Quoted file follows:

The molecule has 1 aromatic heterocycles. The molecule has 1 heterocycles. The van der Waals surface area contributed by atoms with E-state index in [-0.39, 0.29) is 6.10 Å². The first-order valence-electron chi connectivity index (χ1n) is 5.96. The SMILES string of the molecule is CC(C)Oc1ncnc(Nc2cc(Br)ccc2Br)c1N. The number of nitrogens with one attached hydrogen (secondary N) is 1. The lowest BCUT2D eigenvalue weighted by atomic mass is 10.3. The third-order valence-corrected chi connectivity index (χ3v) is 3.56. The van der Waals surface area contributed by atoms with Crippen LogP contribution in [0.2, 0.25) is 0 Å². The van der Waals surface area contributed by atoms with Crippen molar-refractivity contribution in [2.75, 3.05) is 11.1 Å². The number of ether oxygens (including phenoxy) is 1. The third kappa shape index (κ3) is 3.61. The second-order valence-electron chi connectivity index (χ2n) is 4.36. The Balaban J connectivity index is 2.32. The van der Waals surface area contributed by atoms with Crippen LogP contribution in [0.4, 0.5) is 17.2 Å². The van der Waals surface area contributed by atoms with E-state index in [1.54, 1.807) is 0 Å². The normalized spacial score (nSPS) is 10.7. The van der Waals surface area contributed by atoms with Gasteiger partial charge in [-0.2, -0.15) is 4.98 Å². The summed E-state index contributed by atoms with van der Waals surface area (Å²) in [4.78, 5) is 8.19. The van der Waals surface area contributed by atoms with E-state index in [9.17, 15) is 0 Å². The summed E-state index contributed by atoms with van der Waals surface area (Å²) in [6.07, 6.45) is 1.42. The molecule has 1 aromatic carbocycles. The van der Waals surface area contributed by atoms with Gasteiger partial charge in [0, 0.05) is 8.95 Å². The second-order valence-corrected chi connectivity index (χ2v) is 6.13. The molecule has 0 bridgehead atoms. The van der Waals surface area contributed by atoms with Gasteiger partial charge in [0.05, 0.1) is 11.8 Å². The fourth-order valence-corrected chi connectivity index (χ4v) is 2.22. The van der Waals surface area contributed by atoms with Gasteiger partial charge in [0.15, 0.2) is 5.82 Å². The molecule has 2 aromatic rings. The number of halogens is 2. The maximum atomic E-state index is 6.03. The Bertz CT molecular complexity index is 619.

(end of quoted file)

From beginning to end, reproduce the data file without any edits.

The molecule has 1 aromatic heterocycles. The molecule has 1 heterocycles. The van der Waals surface area contributed by atoms with E-state index in [-0.39, 0.29) is 6.10 Å². The first-order valence-electron chi connectivity index (χ1n) is 5.96. The SMILES string of the molecule is CC(C)Oc1ncnc(Nc2cc(Br)ccc2Br)c1N. The number of nitrogens with one attached hydrogen (secondary N) is 1. The lowest BCUT2D eigenvalue weighted by atomic mass is 10.3. The third-order valence-corrected chi connectivity index (χ3v) is 3.56. The van der Waals surface area contributed by atoms with Crippen LogP contribution in [0.2, 0.25) is 0 Å². The van der Waals surface area contributed by atoms with Crippen molar-refractivity contribution in [2.75, 3.05) is 11.1 Å². The number of ether oxygens (including phenoxy) is 1. The third kappa shape index (κ3) is 3.61. The second-order valence-electron chi connectivity index (χ2n) is 4.36. The Balaban J connectivity index is 2.32. The van der Waals surface area contributed by atoms with Crippen LogP contribution in [0.4, 0.5) is 17.2 Å². The van der Waals surface area contributed by atoms with E-state index in [1.54, 1.807) is 0 Å². The normalized spacial score (nSPS) is 10.7. The van der Waals surface area contributed by atoms with Gasteiger partial charge in [-0.2, -0.15) is 4.98 Å². The summed E-state index contributed by atoms with van der Waals surface area (Å²) in [4.78, 5) is 8.19. The van der Waals surface area contributed by atoms with E-state index in [9.17, 15) is 0 Å². The summed E-state index contributed by atoms with van der Waals surface area (Å²) in [6.07, 6.45) is 1.42. The molecule has 1 aromatic carbocycles. The van der Waals surface area contributed by atoms with Gasteiger partial charge in [0, 0.05) is 8.95 Å². The second-order valence-corrected chi connectivity index (χ2v) is 6.13. The molecule has 0 bridgehead atoms. The van der Waals surface area contributed by atoms with Gasteiger partial charge in [0.05, 0.1) is 11.8 Å². The fourth-order valence-corrected chi connectivity index (χ4v) is 2.22. The van der Waals surface area contributed by atoms with Gasteiger partial charge in [0.15, 0.2) is 5.82 Å². The molecule has 2 aromatic rings. The number of halogens is 2. The maximum atomic E-state index is 6.03. The Bertz CT molecular complexity index is 619.